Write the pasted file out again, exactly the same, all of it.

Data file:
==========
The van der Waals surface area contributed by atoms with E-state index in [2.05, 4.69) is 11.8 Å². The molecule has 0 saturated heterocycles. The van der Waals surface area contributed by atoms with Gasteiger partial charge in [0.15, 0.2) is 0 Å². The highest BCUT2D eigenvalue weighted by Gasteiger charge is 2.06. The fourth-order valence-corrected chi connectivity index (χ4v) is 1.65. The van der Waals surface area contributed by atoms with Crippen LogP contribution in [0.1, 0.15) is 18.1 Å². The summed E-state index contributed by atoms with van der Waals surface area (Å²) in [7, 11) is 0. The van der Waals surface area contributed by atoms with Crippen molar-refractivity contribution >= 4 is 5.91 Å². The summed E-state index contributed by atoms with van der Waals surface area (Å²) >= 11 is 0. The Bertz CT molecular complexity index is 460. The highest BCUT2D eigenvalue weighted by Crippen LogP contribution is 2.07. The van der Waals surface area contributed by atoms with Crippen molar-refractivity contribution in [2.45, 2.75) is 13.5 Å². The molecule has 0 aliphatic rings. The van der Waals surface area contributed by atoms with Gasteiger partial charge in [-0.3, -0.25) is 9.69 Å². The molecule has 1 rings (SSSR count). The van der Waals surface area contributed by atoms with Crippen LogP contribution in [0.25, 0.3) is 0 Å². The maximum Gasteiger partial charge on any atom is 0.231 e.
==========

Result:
The van der Waals surface area contributed by atoms with E-state index in [2.05, 4.69) is 11.8 Å². The molecule has 0 saturated heterocycles. The van der Waals surface area contributed by atoms with Gasteiger partial charge in [0.15, 0.2) is 0 Å². The highest BCUT2D eigenvalue weighted by Gasteiger charge is 2.06. The fourth-order valence-corrected chi connectivity index (χ4v) is 1.65. The van der Waals surface area contributed by atoms with Crippen LogP contribution in [0.1, 0.15) is 18.1 Å². The summed E-state index contributed by atoms with van der Waals surface area (Å²) in [7, 11) is 0. The van der Waals surface area contributed by atoms with Crippen molar-refractivity contribution >= 4 is 5.91 Å². The summed E-state index contributed by atoms with van der Waals surface area (Å²) >= 11 is 0. The Bertz CT molecular complexity index is 460. The highest BCUT2D eigenvalue weighted by Crippen LogP contribution is 2.07. The van der Waals surface area contributed by atoms with Crippen molar-refractivity contribution in [2.45, 2.75) is 13.5 Å². The molecule has 0 aliphatic rings. The van der Waals surface area contributed by atoms with Gasteiger partial charge in [-0.3, -0.25) is 9.69 Å². The molecule has 1 rings (SSSR count). The van der Waals surface area contributed by atoms with Crippen LogP contribution in [0.25, 0.3) is 0 Å². The maximum Gasteiger partial charge on any atom is 0.231 e.